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July 28, 2011

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Chris Galuman

Did that independent movie made about Frank ever get released. I remember seeing the trailer for it. especially the part about him waiting for royalty checks to help his medical expenses.

Red Sullivan

I must commend a great Ronnie Mathews record from about '78 as featuring the greatest Foster soloing on record I know.
It's called "Roots, Branches and Dances", on BeeHive Records. Foster is the only horn, with Ray Drummond and Al Foster. Added percussion is by Randy Weston's son. It's a very great record (Ronnie Mathews was very great!!).
Also Foster's writing on "Viva! Vaughan" on Mercury is outstanding. Another really great record (I love this period of Sarah, her transitional voice).
There's also a marvellous Foster record on Arkadia Jazz from the '90s, that had Wynton Marsalis on some tracks (but mostly quartet) that was especially strong.
(Does anyone know if the "Two Franks" band made more than the one record eventually issued on Pablo?).

Bill Kirchner

My favorite Frank Foster composition--even more than "Shiny Stockings," which was one of the first hip jazz tunes I ever heard--is "Simone," a beautiful minor-blues waltz.

I know that it was played in the '70s by Elvin Jones's groups, but I don't know if Elvin recorded it. Frank wrote an arrangement of it for five-saxophones-and-rhythm that was recorded in 2003 on "Jerry Dodgion and the Joy of Sax".

Frank also did an arrangement of "Simone" for his Loud Minority big band, but I don't know of a recording.

Bruno Leicht

When Thelonious Monk asked someone to record his music in a studio, that someone must certainly have been a top-notch player.

I wonder why no one has mentioned this outstanding recording date.

If you want to listen to this splendid Monk session from 1954, feel free to click on my name.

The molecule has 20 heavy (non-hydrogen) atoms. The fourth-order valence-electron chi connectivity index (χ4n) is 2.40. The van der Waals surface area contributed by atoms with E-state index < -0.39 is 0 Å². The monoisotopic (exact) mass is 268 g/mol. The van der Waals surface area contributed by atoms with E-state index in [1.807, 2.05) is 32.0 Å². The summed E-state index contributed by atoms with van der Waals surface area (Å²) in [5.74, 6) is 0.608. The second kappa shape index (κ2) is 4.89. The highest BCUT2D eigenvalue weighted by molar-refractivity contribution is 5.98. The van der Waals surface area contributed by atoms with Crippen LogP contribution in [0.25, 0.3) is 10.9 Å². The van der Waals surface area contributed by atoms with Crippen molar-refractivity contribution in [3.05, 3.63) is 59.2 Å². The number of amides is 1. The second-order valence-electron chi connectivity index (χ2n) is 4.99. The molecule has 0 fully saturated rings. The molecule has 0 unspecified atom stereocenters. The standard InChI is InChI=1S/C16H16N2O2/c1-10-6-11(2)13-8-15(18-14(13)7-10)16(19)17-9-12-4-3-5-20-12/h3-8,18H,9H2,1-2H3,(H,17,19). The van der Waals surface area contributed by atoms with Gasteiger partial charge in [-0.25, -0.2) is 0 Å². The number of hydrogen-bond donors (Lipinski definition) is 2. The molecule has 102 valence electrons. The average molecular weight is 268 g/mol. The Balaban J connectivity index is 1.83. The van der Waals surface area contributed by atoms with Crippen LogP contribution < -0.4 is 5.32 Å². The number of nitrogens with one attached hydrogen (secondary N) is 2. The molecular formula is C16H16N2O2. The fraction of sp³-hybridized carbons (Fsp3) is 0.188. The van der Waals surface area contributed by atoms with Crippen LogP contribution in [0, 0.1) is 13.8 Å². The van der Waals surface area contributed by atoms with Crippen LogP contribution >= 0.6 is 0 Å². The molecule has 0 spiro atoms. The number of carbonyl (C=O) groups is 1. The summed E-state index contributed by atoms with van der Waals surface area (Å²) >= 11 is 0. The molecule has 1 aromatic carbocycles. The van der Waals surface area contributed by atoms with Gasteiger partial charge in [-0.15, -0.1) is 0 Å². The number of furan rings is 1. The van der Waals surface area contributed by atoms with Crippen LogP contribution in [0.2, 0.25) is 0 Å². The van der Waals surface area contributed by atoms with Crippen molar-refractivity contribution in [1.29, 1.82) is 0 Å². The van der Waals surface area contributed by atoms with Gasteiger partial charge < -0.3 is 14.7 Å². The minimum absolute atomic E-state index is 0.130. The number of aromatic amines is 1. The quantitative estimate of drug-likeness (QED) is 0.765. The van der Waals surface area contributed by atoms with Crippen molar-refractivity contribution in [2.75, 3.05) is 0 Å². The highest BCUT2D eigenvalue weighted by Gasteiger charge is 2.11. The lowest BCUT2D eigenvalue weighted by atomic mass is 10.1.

We See, Smoke Gets In Your Eyes, Locomotive & Hackensack are the featured tunes; Frank Foster, Ray Copeland, Curly Russell and Art Blakey are the most able men who perfectly fulfilled their leader's will to swing.

Frank Foster did a marvelous job, each of his solos is well conceived, and structured.

Monk has definitely never complained: "Where's the melody?"


Rab Hines

As I noted elsewhere, 82 years old, with a wife of 45 years - not the worst way to go out.

Thanks for everything, Mr. Foster.

David

I agree with Bill that "Simone" is one of Frank's loveliest tunes, and have heard a few nice versions but can't think exactly where at the moment. Elvin did record it on a Blue Note Album called "Coalition" with Frank, George Coleman, Wilbur Little, and Candido.

David

Some other good versions of "Simone" include the ones on Shelley Carrol's "A Distant Star" and Frank's own "Leo Rising."

Peter

I think Frank was the first American jazz
musician that I actually saw off the bandstand.

I was 17 and he (a good looking young man) was walking in the grounds
of Belle Vue,Manchester in 1957 just before a Basie concert there.

Thanks Frank for all the memories of great music you created

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  • Marc Myers writes on music and the arts for The Wall Street Journal. He is author of "Why Jazz Happened" (Univ. of California Press). Founded in 2007, JazzWax is a Jazz Journalists Association's "Blog of the Year" winner.
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